But for Jadue’s opponents, his views of Israel matters much more than his economic vision on taxes or nationalisation. Pro-Israeli groups have long accused that his views regarding Israeli occupation of Palestine amount to anti-Semitism. 

Last month, when Israel attacked Gaza and enabled expulsions of Palestinian families in Sheikh Jarrah in occupied East Jerusalem, Jadue organised a protest in front of the Israeli embassy in Santiago, shaking Chile’s Jewish community. 

Members of the Palestinian community in Chile are seen during a peaceful pro-Palestinian demonstration in Santiago, Chile, April 3, 2002. The poster reads
Members of the Palestinian community in Chile are seen during a peaceful pro-Palestinian demonstration in Santiago, Chile, April 3, 2002. The poster reads "Chile is in Solidarity with the Palestinian People," and "For Life and Peace in Palestine." (Santiago Llanquin) / AP Archive)

Last month, when Israel attacked Gaza and enabled expulsions of Palestinian families in Sheikh Jarrah in occupied East Jerusalem, Jadue organised a protest in front of the Israeli embassy in Santiago, shaking Chile’s Jewish community. 

He is also a strong supporter of the BDS (boycott, divestment and sanctions) movement against Israel. His use of the word ‘Zionist’ to describe pro-Israeli groups angered some Jewish human rights groups like the Simon Wiesenthal Center, which put him in its yearly list of top ten worst antisemites last year.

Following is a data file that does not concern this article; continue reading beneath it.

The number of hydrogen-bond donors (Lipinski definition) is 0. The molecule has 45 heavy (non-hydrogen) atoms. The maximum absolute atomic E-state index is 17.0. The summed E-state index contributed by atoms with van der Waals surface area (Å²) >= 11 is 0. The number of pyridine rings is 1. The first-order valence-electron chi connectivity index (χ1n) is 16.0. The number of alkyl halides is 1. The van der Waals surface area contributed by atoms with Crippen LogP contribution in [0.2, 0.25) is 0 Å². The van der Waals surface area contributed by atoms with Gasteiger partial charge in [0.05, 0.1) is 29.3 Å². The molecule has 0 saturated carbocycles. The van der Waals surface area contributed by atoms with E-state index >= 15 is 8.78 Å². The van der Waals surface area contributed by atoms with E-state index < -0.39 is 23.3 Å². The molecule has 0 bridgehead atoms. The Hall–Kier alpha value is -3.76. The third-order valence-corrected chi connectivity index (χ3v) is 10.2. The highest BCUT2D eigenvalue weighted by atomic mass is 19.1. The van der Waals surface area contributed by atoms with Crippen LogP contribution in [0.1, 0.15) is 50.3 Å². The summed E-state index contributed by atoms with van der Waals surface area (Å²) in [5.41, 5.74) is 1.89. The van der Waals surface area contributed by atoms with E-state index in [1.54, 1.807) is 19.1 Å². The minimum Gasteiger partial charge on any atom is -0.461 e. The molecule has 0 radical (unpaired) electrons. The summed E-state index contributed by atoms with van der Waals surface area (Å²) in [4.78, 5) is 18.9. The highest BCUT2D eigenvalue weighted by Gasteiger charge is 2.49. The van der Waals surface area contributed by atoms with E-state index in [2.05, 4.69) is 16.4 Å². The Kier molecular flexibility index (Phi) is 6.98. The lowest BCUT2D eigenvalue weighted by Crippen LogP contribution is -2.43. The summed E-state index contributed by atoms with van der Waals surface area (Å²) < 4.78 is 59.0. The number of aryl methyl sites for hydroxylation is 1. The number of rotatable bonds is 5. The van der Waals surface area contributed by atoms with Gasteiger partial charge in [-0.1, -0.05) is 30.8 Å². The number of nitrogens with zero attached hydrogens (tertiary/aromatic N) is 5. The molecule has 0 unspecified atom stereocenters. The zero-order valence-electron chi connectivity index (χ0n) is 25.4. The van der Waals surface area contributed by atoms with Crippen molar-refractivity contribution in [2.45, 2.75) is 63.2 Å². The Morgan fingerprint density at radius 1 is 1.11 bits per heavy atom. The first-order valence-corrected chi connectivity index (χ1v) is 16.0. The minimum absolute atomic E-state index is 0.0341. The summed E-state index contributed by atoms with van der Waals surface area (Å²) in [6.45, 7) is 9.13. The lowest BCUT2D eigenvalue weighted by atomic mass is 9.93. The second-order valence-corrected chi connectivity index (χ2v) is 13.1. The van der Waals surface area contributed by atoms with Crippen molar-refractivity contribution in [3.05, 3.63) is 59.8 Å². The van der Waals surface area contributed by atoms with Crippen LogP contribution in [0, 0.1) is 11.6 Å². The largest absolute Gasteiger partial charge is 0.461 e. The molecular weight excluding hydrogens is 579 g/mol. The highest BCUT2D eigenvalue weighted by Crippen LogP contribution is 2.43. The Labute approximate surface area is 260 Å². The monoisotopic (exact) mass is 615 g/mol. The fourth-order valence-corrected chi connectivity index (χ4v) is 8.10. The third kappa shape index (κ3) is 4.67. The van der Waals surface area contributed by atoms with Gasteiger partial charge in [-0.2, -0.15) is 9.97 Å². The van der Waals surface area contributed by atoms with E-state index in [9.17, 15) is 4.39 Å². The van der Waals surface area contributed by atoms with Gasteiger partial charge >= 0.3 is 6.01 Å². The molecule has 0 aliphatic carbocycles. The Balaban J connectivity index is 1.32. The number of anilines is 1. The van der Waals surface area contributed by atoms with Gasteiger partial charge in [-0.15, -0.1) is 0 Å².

“Using municipal funds to finance pro-BDS and anti-Israel activities, Mayor Jadue targets the Jewish community with pernicious smears echoing the ‘Protocols of the Elders of Zion,’” the organization said on its website. 

Pro-Israeli groups have a tendency to label people or organisations, who support the BDS, as anti-Semites. While they have been also annoyed by the use of the word Zionism, the official ideology of Israel is Zionism, a version of secular Jewish nationalism. 

Interestingly, Chile’s Jewish community leaders find Jadue’s description of the country’s Jews as Zionist offensive, according to a report by Haaretz. But later in the report, one of the leaders said that “almost 99 percent” of an estimated 18,000 Jews living in Chile “identify” themselves “as Zionists”. 

For others, who think that Israeli conduct in Palestine amounts to acts of an Apartheid regime, his criticism of Tel Aviv is a fair evaluation of what’s going on across the Holy Land. 

"It is inconceivable that critique towards the State of Israel, which has created a reality of apartheid in the occupied territory, be understood as a form of antisemitism," a group of Jewish academics and organizations said in a statement in December last year, backing Jadue’s political positions. 

Jadue distances himself from antisemitism. Despite having some issues “with Zionists”, Jadue previously said that he gets “along very well with Jews”.   

“There is nothing in my history to suggest anything like antisemitism,” he said in another interview. “You cannot be for human rights outside Palestine and against human rights for the Palestinians.”

Source: TRT World